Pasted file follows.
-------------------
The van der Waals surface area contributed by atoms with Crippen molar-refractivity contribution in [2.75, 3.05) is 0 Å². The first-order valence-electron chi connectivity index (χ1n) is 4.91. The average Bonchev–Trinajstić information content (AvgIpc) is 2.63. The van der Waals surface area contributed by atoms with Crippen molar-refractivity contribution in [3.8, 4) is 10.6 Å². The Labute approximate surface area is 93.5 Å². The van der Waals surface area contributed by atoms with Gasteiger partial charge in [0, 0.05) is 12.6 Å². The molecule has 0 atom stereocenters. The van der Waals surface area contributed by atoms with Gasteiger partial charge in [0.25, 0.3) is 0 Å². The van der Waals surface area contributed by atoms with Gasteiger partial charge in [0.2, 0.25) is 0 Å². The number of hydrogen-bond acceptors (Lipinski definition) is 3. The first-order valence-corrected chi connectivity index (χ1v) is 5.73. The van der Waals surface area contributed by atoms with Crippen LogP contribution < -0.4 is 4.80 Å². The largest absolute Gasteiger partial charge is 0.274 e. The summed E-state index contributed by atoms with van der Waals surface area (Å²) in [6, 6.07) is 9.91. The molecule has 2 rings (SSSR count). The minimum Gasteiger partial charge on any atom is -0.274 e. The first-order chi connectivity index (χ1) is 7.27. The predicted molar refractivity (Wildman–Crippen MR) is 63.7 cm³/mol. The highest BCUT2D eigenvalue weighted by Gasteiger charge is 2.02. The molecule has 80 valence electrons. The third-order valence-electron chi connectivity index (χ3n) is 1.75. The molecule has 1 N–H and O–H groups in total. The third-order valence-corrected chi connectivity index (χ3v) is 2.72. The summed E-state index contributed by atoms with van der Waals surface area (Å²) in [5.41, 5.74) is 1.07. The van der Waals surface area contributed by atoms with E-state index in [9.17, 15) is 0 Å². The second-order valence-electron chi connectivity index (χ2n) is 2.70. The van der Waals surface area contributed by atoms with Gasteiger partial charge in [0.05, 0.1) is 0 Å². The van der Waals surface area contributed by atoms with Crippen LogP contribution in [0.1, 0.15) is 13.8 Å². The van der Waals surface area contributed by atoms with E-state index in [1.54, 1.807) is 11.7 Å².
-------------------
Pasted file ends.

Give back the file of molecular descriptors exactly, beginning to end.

The van der Waals surface area contributed by atoms with Crippen molar-refractivity contribution in [2.75, 3.05) is 0 Å². The first-order valence-electron chi connectivity index (χ1n) is 4.91. The average Bonchev–Trinajstić information content (AvgIpc) is 2.63. The van der Waals surface area contributed by atoms with Crippen molar-refractivity contribution in [3.8, 4) is 10.6 Å². The Labute approximate surface area is 93.5 Å². The van der Waals surface area contributed by atoms with Gasteiger partial charge in [0, 0.05) is 12.6 Å². The molecule has 0 atom stereocenters. The van der Waals surface area contributed by atoms with Gasteiger partial charge in [0.25, 0.3) is 0 Å². The van der Waals surface area contributed by atoms with Gasteiger partial charge in [0.2, 0.25) is 0 Å². The number of hydrogen-bond acceptors (Lipinski definition) is 3. The first-order valence-corrected chi connectivity index (χ1v) is 5.73. The van der Waals surface area contributed by atoms with Crippen LogP contribution < -0.4 is 4.80 Å². The largest absolute Gasteiger partial charge is 0.274 e. The summed E-state index contributed by atoms with van der Waals surface area (Å²) in [6, 6.07) is 9.91. The molecule has 2 rings (SSSR count). The minimum Gasteiger partial charge on any atom is -0.274 e. The first-order chi connectivity index (χ1) is 7.27. The predicted molar refractivity (Wildman–Crippen MR) is 63.7 cm³/mol. The highest BCUT2D eigenvalue weighted by Gasteiger charge is 2.02. The molecule has 80 valence electrons. The third-order valence-electron chi connectivity index (χ3n) is 1.75. The molecule has 1 N–H and O–H groups in total. The third-order valence-corrected chi connectivity index (χ3v) is 2.72. The summed E-state index contributed by atoms with van der Waals surface area (Å²) in [5.41, 5.74) is 1.07. The van der Waals surface area contributed by atoms with E-state index in [9.17, 15) is 0 Å². The second-order valence-electron chi connectivity index (χ2n) is 2.70. The van der Waals surface area contributed by atoms with Gasteiger partial charge in [0.05, 0.1) is 0 Å². The van der Waals surface area contributed by atoms with Crippen LogP contribution in [0.1, 0.15) is 13.8 Å². The van der Waals surface area contributed by atoms with E-state index in [1.54, 1.807) is 11.7 Å².